Three of the million-dollar missiles missed their targets and landed on nearby homes, killing eight civilians, including Layla al-Attar, one of Iraq’s most gifted artists. The death toll was considered acceptable by the White House. Clinton administration officials acknowledged that they had been "lucky," as one national security aide put it, in that only three of the computer-guided missiles went off course.
Thus, on a Saturday in June, the president and his advisors could not resist proving their toughness in the international arena. If they had truly had full confidence in what they were telling the press and the public about Saddam Hussein’s involvement in a plot to kill George bush, they would have almost certainly ordered a far fiercer response than they did. As it was, confronted with evidence too weak to be conclusive but, in their view, perhaps not weak enough to be dismissed, they chose to fire missiles at night at an intelligence center in the middle of a large populous city.
Over the years, many people have uttered, "Saddam tried to kill Bush’s father," in defense of Bush’s 2003 invasion of Iraq. In March 2008, the story took another turn as an unlikely organization admitted the plot was a hoax: the Pentagon.
The March 23, 2008 issue of Newsweek ran an article called "Saddam’s Files," written by Michael Isikoff. It stated:
President Bush said lots of things about Saddam Hussein in the run-up to the Iraq War. But few of his charges grabbed more attention than an unscripted remark he made at a Texas political fund-raiser on Sept. 26, 2002. "After all, this is a guy who tried to kill my dad at one time," Bush said. The comment referred to a 1993 claim by the Kuwaiti government—accepted by the Clinton administration—that the Iraqi Intelligence Service (IIS) had plotted to assassinate President George H. W. Bush during a trip to Kuwait that spring …
But curiously little has been heard about the allegedly foiled assassination plot in the five years since the U.S. military invaded Iraq. A just-released Pentagon study on the Iraqi regime's ties to terrorism only adds to the mystery. The review, conducted for the Pentagon's Joint Forces Command, combed through 600,000 pages of Iraqi intelligence documents seized after the fall of Baghdad, as well as thousands of hours of audio- and videotapes of Saddam's conversations with his ministers and top aides …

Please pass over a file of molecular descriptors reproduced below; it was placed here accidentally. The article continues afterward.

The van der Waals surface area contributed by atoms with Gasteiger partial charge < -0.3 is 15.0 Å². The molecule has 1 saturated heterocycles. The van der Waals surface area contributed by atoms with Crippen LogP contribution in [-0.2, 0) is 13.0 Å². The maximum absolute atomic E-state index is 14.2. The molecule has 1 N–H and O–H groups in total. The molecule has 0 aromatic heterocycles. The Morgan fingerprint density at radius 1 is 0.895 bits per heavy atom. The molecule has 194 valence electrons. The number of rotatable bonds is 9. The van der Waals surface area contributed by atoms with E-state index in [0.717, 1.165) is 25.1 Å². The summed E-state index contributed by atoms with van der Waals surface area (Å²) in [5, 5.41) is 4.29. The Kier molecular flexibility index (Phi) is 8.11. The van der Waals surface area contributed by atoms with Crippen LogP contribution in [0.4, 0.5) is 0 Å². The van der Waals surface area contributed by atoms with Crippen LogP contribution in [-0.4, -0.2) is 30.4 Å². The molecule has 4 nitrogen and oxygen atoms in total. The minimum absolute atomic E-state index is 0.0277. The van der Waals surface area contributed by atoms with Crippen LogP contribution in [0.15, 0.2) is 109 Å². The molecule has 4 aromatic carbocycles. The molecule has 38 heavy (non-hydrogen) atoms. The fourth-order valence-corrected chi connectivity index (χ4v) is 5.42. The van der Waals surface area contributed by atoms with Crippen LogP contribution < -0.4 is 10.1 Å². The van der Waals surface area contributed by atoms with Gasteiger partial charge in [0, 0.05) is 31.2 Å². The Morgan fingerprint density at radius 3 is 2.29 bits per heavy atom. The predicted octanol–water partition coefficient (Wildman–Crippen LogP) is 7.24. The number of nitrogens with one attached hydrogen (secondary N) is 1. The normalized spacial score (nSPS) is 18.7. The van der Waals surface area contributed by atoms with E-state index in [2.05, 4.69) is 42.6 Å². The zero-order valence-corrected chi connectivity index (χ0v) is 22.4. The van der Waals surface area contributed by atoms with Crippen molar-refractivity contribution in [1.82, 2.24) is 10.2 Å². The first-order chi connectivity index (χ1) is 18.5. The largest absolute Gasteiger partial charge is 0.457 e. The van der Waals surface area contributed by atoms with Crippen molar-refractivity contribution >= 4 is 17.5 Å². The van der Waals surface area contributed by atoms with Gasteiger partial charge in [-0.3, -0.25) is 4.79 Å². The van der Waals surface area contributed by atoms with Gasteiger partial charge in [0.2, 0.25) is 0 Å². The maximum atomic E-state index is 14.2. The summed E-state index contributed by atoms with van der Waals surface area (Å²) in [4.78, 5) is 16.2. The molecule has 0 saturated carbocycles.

… But the Pentagon researchers found no documents that referred to a plan to kill Bush. The absence was conspicuous because researchers, aware of its potential significance, were looking for such evidence. "It was surprising," said one source familiar with the preparation of the report (who under Pentagon ground rules was not permitted to speak on the record). Given how much the Iraqis did document, "you would have thought there would have been some veiled reference to something about [the plot]."
Despite the Pentagon coming clean after 15 years of the public believing a myth about the nonexistent assassination attempt, not too much has changed in the perception and reporting of those times. In April 2008, weeks after the Pentagon announced the Kuwaiti hoax, the National Defense University, a quasi-government organization, published a report called Choosing War: The Decision to Invade Iraq and Its Aftermath," written by Colonel Joseph J. Collins, a retired U.S. Army officer.
Collins seemed to be writing about a fantasy scenario of Iraq. His assessments were not accurate and at times, differed greatly from the facts. One of them stated: "Since the Republicans had last been in power, Saddam had tried to assassinate the elder Bush." No one challenged Collins’ statement, despite the Pentagon’s earlier declaration. It appears that no matter how many people debunk this lie, it has a life of its own and will go down in history as fact.
Hersh was quite right in his assessment of picking on the weak. U.S. citizens take pride in the fact that their society scorns bullies who pick on defenseless adversaries. However, they contradict their own philosophy by cheering on the murdering of foreign civilians who are the weakest prey of all.
I know that a few days from now, most Iraqis will be mourning the assassination of Layla al-Attar that occurred 15 years ago. And, on that day, those resistance fighters who are at work will remember her as well. Her legacy is why they are fighting today. I wonder if Bill Clinton, as he leaves his church of choice this Sunday, Bible in hand and being photographed by the press, will remember Layla al-Attar.